I moved up here to Portland in 2004. Some friends of mine who had lived here for many years had waxed lyrical to me about it’s sub-tropical climate; Portland is a city, they said, where every garden had a mango tree and the traditional cocktail is the Mai Tai. Like Rick who had gone to Casablanca for the waters, it transpired that I was “mis-informed.” Portland’s only similarity to the tropics is that it rains all the damn time. And forget Mai Tais – the traditional cocktail here is Double Bastard Ale from the Stone Brewing Company!
Now, after seven years of living here, like every other long-time resident of the Pacific North West my tailor is The North Face, and I am developing webbed feet. In 2004, I got a job with Portland Opera, in their Patron Services department. I have a long background in opera, so I was delighted to be able to swap the legal milieu for a job in the performing arts. On paper I was really just a telemarketer, selling subscriptions and garnering donations but in reality it was a wonderful job for me. I got to spend all day chatting with patrons about opera – not just our productions but singers of the past, great recordings, whereever our conversation took us. And because this translated into great sales figures, I was given very free rein.
Publicity shot for the TV Times in England (June 1971) when Stephen had his own special on BBC2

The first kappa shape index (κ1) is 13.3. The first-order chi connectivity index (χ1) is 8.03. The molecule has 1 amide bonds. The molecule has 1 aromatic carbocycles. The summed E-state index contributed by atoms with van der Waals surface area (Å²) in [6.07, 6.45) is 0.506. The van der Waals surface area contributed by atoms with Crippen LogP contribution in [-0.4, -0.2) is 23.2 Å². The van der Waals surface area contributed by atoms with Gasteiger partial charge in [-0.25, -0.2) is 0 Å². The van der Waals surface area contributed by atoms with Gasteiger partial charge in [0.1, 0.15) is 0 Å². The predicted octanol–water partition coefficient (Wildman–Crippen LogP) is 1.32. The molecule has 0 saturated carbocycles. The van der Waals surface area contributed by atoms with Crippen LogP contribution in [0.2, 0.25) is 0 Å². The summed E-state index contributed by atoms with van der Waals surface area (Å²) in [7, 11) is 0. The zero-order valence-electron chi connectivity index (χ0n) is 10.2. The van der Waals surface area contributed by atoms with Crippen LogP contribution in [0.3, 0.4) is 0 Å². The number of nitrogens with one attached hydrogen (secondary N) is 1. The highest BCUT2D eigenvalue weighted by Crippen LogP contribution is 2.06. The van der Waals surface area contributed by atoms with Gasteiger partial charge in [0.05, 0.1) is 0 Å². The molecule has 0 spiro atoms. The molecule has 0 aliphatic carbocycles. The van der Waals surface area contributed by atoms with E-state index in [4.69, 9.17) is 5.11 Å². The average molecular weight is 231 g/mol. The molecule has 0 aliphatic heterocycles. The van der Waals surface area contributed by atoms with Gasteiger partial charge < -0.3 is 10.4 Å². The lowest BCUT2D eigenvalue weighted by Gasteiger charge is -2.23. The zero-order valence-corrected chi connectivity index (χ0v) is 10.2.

One day, the General Director brought the Board of Directors into the room and said, “I want you to meet Stephen Llewellyn. He knows more about opera than anyone else in this building.” I thought, Um, shouldn’t that person be you, dude? But I smiled in an aw-shucks kind of way and carried on with what I was doing. A few days later, the Director of Marketing came to me and said they were thinking of trying an experiment with “this new blogging thing” (well, it was new to him!) and would I be interested in scribbling a few words for a week or two.
This week will be my 223rd consecutive weekly blog under the soubriquet Operaman. I left Portland Opera in 2007, but the blogging continues. Somehow they have never got around to firing my ass!
How has your blog grown or changed in past four years, assuming it has?
I would like to tell you that during the four and a bit years I have been Operaman, I have grown and matured as a writer and that there is now a witty sophistication to my blog that was not evident originally; a result that only hours of tireless self-editing can successfully produce. Yes, I really would like to be able to tell you that….but it wouldn’t bear a scintilla of truth, which is that from the beginning, Operaman’s Blog has been a mish-mash of gossip from the opera world, personal recollections, and a heavy reliance on YouTube.